In this Feb. 8, 1962, file photo, young fighter Cassius Clay (Muhammad Ali) is seen at City Parks Gym in New York. Ali, the magnificent heavyweight champion whose fast fists and irrepressible personality transcended sports and captivated the world, has died according to a statement released by his family Friday, June 3, 2016. He was 74.
In this Feb. 8, 1962, file photo, young fighter Cassius Clay (Muhammad Ali) is seen at City Parks Gym in New York. Ali, the magnificent heavyweight champion whose fast fists and irrepressible personality transcended sports and captivated the world, has died according to a statement released by his family Friday, June 3, 2016. He was 74. DAN GROSSI AP
In this Feb. 8, 1962, file photo, young fighter Cassius Clay (Muhammad Ali) is seen at City Parks Gym in New York. Ali, the magnificent heavyweight champion whose fast fists and irrepressible personality transcended sports and captivated the world, has died according to a statement released by his family Friday, June 3, 2016. He was 74. DAN GROSSI AP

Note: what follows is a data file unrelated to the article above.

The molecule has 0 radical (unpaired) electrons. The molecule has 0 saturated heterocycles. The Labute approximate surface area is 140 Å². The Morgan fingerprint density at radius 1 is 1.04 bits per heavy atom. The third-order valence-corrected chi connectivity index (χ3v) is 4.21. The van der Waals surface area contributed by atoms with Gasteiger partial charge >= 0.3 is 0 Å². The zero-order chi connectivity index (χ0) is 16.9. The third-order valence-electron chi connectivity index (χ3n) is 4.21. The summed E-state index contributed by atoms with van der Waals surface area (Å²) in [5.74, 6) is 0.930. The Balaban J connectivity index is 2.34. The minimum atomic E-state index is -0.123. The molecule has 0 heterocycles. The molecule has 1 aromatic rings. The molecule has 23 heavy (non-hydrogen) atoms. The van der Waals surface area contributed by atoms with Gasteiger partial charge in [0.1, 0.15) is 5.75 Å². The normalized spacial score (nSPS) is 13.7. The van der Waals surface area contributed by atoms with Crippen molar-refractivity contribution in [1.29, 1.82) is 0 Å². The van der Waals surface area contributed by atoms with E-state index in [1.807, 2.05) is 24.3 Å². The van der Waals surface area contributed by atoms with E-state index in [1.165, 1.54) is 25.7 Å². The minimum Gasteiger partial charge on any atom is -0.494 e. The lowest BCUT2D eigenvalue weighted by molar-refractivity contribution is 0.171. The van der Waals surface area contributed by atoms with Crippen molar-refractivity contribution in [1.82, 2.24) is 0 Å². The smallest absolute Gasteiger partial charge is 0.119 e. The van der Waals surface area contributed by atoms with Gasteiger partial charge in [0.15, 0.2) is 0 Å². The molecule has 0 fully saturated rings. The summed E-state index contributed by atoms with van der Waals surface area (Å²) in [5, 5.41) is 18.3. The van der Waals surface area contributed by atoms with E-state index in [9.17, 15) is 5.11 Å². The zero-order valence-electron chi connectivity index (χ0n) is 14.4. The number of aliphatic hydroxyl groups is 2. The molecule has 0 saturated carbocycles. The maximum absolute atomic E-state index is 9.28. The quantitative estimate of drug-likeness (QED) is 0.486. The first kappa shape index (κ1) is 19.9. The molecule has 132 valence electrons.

Muhammad Ali may have been the first truly free black man in America

June 04, 2016 02:49 PM

UPDATED June 05, 2016 07:47 AM

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About Leonard Pitts Jr

Leonard Pitts Jr

@LeonardPittsJr1

Leonard Pitts Jr. won the Pulitzer Prize for commentary in 2004. He is the author of the novels, Grant Park, Freeman, and Before I Forget. His column runs every Sunday and Wednesday. Forward From This Moment, a collection of his columns, was released in 2009.

On Sept. 11, 2001, he wrote a column on the terrorist attacks that received a huge response from readers who deluged him with more than 26,000 e-mails. It was posted on the Internet, chain-letter style. Read the column and others on the topic of September 11.

You can also read Pitts' series, What Works?, a series of columns about programs anywhere in the country that show results in improving the lives of black children.

Leonard also wrote the 2008 series I Am A Man, commemorating the 40th anniversary of Dr. Martin Luther King's assassination.

Email Leonard at lpitts@MiamiHerald.com or visit his website at www.leonardpittsjr.com

The Black List: Suggested Readings in African-American History

I am often asked by readers interested in gaining a better basic understanding of racial issues and/or African-American history if I will compile a reading list for them. These 16 books represent my best effort to do so.